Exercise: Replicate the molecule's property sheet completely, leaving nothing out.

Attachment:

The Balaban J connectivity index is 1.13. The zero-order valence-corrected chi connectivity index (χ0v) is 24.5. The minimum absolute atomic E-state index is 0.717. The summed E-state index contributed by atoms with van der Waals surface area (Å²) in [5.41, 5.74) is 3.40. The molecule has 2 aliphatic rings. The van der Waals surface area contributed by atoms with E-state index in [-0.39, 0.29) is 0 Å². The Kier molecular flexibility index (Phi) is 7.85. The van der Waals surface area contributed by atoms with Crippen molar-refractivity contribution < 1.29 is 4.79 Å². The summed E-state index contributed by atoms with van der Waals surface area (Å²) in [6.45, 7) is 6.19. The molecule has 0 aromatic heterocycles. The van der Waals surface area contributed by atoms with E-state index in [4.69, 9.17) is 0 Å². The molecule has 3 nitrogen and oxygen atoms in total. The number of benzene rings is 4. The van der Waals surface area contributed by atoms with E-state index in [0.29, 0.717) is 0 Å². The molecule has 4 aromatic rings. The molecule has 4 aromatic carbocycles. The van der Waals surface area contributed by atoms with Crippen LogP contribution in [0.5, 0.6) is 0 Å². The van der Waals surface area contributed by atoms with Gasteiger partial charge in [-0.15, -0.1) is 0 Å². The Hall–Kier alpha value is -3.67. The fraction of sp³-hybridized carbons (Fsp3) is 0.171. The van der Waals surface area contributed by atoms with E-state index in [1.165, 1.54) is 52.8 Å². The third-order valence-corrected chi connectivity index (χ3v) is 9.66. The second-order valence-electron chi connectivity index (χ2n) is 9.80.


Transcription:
The Balaban J connectivity index is 1.13. The zero-order valence-corrected chi connectivity index (χ0v) is 24.5. The minimum absolute atomic E-state index is 0.717. The summed E-state index contributed by atoms with van der Waals surface area (Å²) in [5.41, 5.74) is 3.40. The molecule has 2 aliphatic rings. The van der Waals surface area contributed by atoms with E-state index in [-0.39, 0.29) is 0 Å². The Kier molecular flexibility index (Phi) is 7.85. The van der Waals surface area contributed by atoms with Crippen molar-refractivity contribution < 1.29 is 4.79 Å². The summed E-state index contributed by atoms with van der Waals surface area (Å²) in [6.45, 7) is 6.19. The molecule has 0 aromatic heterocycles. The van der Waals surface area contributed by atoms with E-state index in [4.69, 9.17) is 0 Å². The molecule has 3 nitrogen and oxygen atoms in total. The number of benzene rings is 4. The van der Waals surface area contributed by atoms with E-state index in [0.29, 0.717) is 0 Å². The molecule has 4 aromatic rings. The molecule has 4 aromatic carbocycles. The van der Waals surface area contributed by atoms with Crippen LogP contribution in [0.5, 0.6) is 0 Å². The van der Waals surface area contributed by atoms with Gasteiger partial charge in [-0.15, -0.1) is 0 Å². The Hall–Kier alpha value is -3.67. The fraction of sp³-hybridized carbons (Fsp3) is 0.171. The van der Waals surface area contributed by atoms with E-state index in [1.165, 1.54) is 52.8 Å². The third-order valence-corrected chi connectivity index (χ3v) is 9.66. The second-order valence-electron chi connectivity index (χ2n) is 9.80.